Periodic interruptions to our normal service


So you may have noticed that blog posts tend to be regular for a little while – even a long while – (minus that month every spring where we appear to fall off a cliff) and then there’s radio silence for a short time, and then we’re back again. We’ve reached the point here on the farm where there’s too much for us to do ourselves – so we work really long hours. And although we have help in the form of Alejandro and Oscar, we don’t quite have enough man hours to get all the required tasks done on a regular basis. We’re working on adding another person to work in the garden/small animals/maybe (if I’m lucky) wool. We have started to have income streams but they aren’t firmly established yet – which makes the whole adding more people really risky – but without more help we’re not likely to be able to. So sometimes things fall off the to-do list. Sometimes that’s the blog. So we are still here. We’re still taking pictures and still have stories and updates to share. But if the blog goes quiet for a week it’s because we got a bit overwhelmed. Our Etsy shop (LaPiccolinaFarm) is even more neglected, although, with luck, the start of the new year will see consistent improvement on that.

So if you stop by and we haven’t posted anything new – or your inbox hasn’t received a post in a while – be patient with us. We’ll update just as soon as we can stop, breath, process pictures, and get the internet connection to work.


UTE Power Lines

UTE = is our electrical company.  UTE is national.  UTE has bright orange trucks and the workmen wear orange overalls, or orange shirts or orange vests.  They cannot be mistaken for anyone else.

UTE showed up a last September at the farm to discuss installation of some medium tension power lines that would be going up in the region. One of the selling points the lawyer used to try to get us to sign the permission slip to let them install on the property was there would be less “black outs” in our electrical connection. Our reply was, “What electricity?” We were still waiting to have our electricity installed. So we asked if we could connect to those poles. Oh No! They were not that kind of line, they were medium tension power lines. Fine, we signed, and asked that they be considerate of our olive grove.  About six months later, the UTE rep and the lawyer returned and had us sign another paper. This one said they did an evaluation and their electrical poles installed in our olive grove would not hinder our production or cause us any financial burden. Fine, we signed. Now, we have had electricity for a year, (YEA! an anniversary), and the electrical company is just now installing the poles for the medium tension wires. AND . . . the guys doing the install decided there was no reason to come on our property. In fact, it was easier for them to not put any poles in our grove. HURRAY!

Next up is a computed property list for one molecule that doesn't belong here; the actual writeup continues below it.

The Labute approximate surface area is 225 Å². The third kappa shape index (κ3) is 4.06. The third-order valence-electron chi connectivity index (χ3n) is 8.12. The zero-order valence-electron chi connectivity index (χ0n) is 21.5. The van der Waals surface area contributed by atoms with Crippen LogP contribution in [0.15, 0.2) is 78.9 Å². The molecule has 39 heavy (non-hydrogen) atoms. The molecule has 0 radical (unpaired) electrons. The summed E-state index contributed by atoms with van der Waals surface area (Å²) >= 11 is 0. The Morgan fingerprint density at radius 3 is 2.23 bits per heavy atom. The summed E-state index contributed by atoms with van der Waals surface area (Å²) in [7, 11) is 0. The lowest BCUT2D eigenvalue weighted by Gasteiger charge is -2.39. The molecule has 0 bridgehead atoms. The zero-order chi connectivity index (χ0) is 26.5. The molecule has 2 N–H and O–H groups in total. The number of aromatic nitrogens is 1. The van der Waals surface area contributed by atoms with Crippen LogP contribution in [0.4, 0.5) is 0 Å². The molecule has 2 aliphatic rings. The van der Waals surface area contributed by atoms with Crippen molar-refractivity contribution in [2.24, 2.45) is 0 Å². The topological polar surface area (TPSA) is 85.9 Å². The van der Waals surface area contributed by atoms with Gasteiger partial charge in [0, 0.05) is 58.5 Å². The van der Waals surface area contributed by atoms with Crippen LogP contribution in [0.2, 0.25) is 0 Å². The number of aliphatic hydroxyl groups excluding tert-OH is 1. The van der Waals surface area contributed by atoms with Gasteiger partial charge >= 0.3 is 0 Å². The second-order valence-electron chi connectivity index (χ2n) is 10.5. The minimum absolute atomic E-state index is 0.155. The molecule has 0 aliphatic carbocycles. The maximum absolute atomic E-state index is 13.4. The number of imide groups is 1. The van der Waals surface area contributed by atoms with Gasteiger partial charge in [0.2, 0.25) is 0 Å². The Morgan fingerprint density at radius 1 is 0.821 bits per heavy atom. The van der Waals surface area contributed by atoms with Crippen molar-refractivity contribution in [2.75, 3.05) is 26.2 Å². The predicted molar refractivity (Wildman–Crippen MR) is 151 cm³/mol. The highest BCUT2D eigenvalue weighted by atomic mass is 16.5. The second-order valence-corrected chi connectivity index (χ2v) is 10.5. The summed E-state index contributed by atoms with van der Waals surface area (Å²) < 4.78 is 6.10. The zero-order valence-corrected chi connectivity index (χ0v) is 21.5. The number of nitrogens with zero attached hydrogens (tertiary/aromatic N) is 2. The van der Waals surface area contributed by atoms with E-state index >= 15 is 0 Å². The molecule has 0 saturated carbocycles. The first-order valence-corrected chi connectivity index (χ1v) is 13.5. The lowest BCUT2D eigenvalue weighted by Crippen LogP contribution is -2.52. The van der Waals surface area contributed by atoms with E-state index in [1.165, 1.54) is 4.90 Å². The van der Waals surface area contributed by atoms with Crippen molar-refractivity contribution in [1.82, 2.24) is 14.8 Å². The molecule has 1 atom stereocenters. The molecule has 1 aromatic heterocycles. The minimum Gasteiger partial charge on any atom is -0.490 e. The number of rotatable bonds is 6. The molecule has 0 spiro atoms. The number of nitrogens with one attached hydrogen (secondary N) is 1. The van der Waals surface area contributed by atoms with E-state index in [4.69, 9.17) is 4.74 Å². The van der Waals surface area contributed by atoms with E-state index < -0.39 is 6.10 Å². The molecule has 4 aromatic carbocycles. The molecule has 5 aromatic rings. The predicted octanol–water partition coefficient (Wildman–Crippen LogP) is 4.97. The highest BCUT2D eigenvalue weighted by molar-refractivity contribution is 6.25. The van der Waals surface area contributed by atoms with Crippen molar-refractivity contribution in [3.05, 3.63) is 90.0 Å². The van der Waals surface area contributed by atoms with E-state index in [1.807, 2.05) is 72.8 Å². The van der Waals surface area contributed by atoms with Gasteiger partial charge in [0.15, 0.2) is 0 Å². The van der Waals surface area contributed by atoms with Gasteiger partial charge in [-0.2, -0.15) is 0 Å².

Notice how close they are to the fence line, the poles can only be 100 meters apart. The next pole is just  on the other side of the property.  If you look carefully in the background, you can see the string of concrete poles.  Next comes the wire, whenever that will be.



While out in the olive groves repairing stakes after the last of three big wind storms, the guys came across a Rhea sitting on a clutch of eggs.  She of course, scampered off in a huff.  The guys quickly grabbed a few of here 15 eggs and got back to work.  Here is one sitting beside a chicken egg.  We have been told that it is equivalent to 13 chicken eggs.  One of our guys likes it hard boiled and sliced over a salad, the other of our guys like it scrambled with some seasoning and veggies.  We have yet to decide how we will cook ours.

rhea egg

Home Grown Dinner


Almost an entirely home grown dinner.  The chorizo (sausage) is from the meat market, as well as the cheese.  The spinach, beets, and mashed roots are from our garden and the hard boiled egg in our salad is from our chickens.  We are having some delicious, flavorful meals.

The neighborhood gossips

Living in such a wonderfully rural location means our neighbors are either quite a ways away ( in some cases, rarely there), or not human. The neighboring cattle love to come visit Resi when we walk. But the noisiest, and nosiest, neighbors we have are the lorakeets. Adorable, noisy, large flocks of little green parrots. Evidently they do extraordinary damage to peach orchards. So far nothing to the olive trees. Except make it very noisy in the Picual.

The neighboring 17 hectares has a small eucalyptus grove that sits on a corner which points into the Picual. There’s a flock of lorakeets that live there. This time of year they hang out at their nests a lot – large, multi-leveled nests that look like large bundles of sticks.


Usually the nests is all you see. You can hear the gossipy cocktail hour no matter where you are. But actually getting to see the neighborhood gossips? That’s harder. It doesn’t help that they blend in so well with the eucalyptus leaves.


Often you can catch a glimpse of them hanging upside down from one of the various levels of the nests. Or the flock taking flight. Catching them just sitting required quite a few trips past with a camera!

The lorakeets appear to fit so well into the landscape here you’d never know that not only were they imported, they are considered invasive.

Lady Di’s new little one

Lady Di had her calf – our first glimpse was today although the calf was likely born a day or so ago. Lady Di got sneaky on us!


So far mama and little one are doing great. One down, seven to go.